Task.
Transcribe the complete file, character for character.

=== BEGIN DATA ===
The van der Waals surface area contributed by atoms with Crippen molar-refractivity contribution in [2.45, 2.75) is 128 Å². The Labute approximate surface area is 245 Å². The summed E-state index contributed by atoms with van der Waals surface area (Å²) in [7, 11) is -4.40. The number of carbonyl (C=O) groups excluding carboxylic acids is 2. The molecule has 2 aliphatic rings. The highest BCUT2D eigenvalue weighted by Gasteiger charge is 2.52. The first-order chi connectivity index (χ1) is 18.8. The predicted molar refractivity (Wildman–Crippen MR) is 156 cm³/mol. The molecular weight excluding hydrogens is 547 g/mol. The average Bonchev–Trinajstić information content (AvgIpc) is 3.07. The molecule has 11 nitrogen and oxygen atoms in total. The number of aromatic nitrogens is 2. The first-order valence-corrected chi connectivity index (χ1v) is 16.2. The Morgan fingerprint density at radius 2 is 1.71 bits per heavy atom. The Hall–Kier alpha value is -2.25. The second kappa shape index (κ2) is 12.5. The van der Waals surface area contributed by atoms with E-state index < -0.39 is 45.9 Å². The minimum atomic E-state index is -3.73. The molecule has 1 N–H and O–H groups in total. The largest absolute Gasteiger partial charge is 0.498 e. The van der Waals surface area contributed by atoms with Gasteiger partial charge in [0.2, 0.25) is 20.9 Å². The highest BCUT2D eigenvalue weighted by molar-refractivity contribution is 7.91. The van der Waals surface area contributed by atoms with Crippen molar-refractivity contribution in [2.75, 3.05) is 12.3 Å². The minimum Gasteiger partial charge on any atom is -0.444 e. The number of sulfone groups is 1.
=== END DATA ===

The van der Waals surface area contributed by atoms with Crippen molar-refractivity contribution in [2.45, 2.75) is 128 Å². The Labute approximate surface area is 245 Å². The summed E-state index contributed by atoms with van der Waals surface area (Å²) in [7, 11) is -4.40. The number of carbonyl (C=O) groups excluding carboxylic acids is 2. The molecule has 2 aliphatic rings. The highest BCUT2D eigenvalue weighted by Gasteiger charge is 2.52. The first-order chi connectivity index (χ1) is 18.8. The predicted molar refractivity (Wildman–Crippen MR) is 156 cm³/mol. The molecular weight excluding hydrogens is 547 g/mol. The average Bonchev–Trinajstić information content (AvgIpc) is 3.07. The molecule has 11 nitrogen and oxygen atoms in total. The number of aromatic nitrogens is 2. The first-order valence-corrected chi connectivity index (χ1v) is 16.2. The Morgan fingerprint density at radius 2 is 1.71 bits per heavy atom. The Hall–Kier alpha value is -2.25. The second kappa shape index (κ2) is 12.5. The van der Waals surface area contributed by atoms with E-state index < -0.39 is 45.9 Å². The minimum atomic E-state index is -3.73. The molecule has 1 N–H and O–H groups in total. The largest absolute Gasteiger partial charge is 0.498 e. The van der Waals surface area contributed by atoms with Gasteiger partial charge in [0.2, 0.25) is 20.9 Å². The highest BCUT2D eigenvalue weighted by molar-refractivity contribution is 7.91. The van der Waals surface area contributed by atoms with Crippen molar-refractivity contribution in [2.75, 3.05) is 12.3 Å². The minimum Gasteiger partial charge on any atom is -0.444 e. The number of sulfone groups is 1.